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Tour Talk: The One And Only Johnny Hoogerland
Up at the Saxo press conference it was all very 'correct' and professional - just as you would expect from a perfectionist like Bjarne Riis. The team's tactics are the same; calculated, efficient - albeit Contador has an opportunistic streak in him. Half-an-hour down the road from the Saxo press conference is the Vacansoleil 'do.' Vacansoleil is a team which punches above it's weight and whose riders could never be accused of over analysing; 'let's go!' is the Hoogerland and De Gendt philosophy.

Take the press conference, there's supposed to be a formal part from 1:00 pm until 2:00 pm - with 'moules, frites and pils' from 2:00 pm 'til 4:00 pm.

And at this point I would like to make it clear that the lure of free mussels, chips and beer had no influence whatsoever on our decision to attend this function - well, maybe a little.


But when we arrived around 1:30 there were steaming pots of mussels everywhere, plates of golden brown frites abounded and the beer was flowing.

I was wading through my kilo of mollusks, dipping my frites in the mayo and glugging my cold beer when Vacansoleil's ever helpful PR, Frank Kwanten appeared with - Johnny Hoogerland.

Give the hands a quick wipe and . . . .

PEZ: Is the race getting too dangerous, Johny?
Johny Hoogerland: The Tour is safe enough - it's the just the speed and the stress that's the problem.

PEZ: Did the crash take away some of the joy of wearing the mountains jersey?
JH: Maybe a little, but it's been a dream of mine to wear that jersey for one day; but I actually wore it for six or seven days.

I didn't have time to enjoy it on the day of the crash, though!

PEZ: What were your sensations the day after the crash?
JH: It was very painful but at the same time it was a very heart warming experience from the point of view of the terrific support I received from the public and from my team.

PEZ: Have you had an apology?
JH: Flecha and I received the exact same hand written letter.

PEZ: Will you be taking action against the car driver.
JH: I don't know yet; that's in the hands of my agent.

PEZ: What's the rest day format?
JH: I've done one hour on the bike; last night I was on a Dutch TV show from 11:00 pm until midnight so I'm hoping to be in my bed for 3:00 this afternoon.

PEZ: No discos?
JH: No, no - I don't do that stuff anymore.

On Queen's Day which is a big celebration in Holland, I said to my girlfriend at 10:30 pm; "that's it, I'll leave it to you, I'm going home to bed!"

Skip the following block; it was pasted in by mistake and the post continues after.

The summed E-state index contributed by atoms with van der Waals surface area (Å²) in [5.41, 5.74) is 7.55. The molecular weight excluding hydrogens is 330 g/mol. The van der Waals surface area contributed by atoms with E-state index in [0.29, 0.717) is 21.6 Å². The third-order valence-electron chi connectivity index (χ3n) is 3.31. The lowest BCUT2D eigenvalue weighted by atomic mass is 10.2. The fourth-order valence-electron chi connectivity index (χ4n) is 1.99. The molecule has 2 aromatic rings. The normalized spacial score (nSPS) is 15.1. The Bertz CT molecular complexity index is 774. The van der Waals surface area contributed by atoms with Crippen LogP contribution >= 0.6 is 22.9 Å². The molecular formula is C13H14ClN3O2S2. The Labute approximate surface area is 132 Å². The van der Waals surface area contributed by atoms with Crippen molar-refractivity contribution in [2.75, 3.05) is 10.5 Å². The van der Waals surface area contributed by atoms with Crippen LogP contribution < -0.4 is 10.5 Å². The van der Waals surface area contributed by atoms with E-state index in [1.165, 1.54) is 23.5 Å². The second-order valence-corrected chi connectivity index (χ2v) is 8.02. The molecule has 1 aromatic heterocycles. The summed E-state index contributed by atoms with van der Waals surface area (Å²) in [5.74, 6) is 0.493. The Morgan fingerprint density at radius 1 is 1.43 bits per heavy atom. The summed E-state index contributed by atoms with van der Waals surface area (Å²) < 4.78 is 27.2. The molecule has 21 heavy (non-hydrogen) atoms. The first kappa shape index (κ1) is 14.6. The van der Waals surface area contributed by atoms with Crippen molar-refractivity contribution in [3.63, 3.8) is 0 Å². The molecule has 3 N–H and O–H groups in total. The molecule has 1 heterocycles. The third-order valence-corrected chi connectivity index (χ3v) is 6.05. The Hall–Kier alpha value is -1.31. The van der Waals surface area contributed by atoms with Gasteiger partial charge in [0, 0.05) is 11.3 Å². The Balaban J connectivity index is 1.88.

Maybe I'm getting to be a boring guy?

PEZ: You've ridden all the Grand Tours, how do they compare?
JH: The Vuelta is not so stressful, the Giro is pretty stressful - but this . . .

The Tour is just at a different level - crazy.

PEZ: Give us one memory from the Pyrenees.
JH: The Aubisque, I nearly quit, it was so hard - I felt horrible.

At Luz Ardiden, I was not so bad, but on the Aubisque, Borut Bozic had to push me for three kilometres.

It was a delayed reaction to the crash; my body was trying to recover from the injuries, but also cope with the demands of riding a hard stage - it was too much.

Yesterday (stage 15), I felt better, but not as good as before the crash.

Before the crash I was thinking of a stage win; now I'm just thinking about getting to Paris.

But I feel better today and I'd like to get in the break tomorrow if I feel good.

The most pain is in my thigh.

PEZ: What do you like least about the Tour?
JH: Nothing! Some guys say the transfers are long; but in the Giro they were crazy, especially from Sicily and on the second last day.

PEZ: What would you change about the Tour?
JH: I'd make the flat stages flat, at least for the last 10 K - no climbs, so the GC guys aren't getting involved.

PEZ: Will you get a chance to recover, after the Tour?
JH: I have a criterium at Boxmeer on Monday; then another on Wednesday - I think I'm riding ten, my agent organises all that.

PEZ: You're at a high level now, but it took you a while to get there - why?
JH: I don't know, it doesn't help that there are only two pro teams in Holland, now.

I've been serious about my approach to the sport for five or six years now.

PEZ: And is it true that the mussels come from your home town of Yerseke?
JH: My uncle owns the company - their offices are 50 metres from my house!


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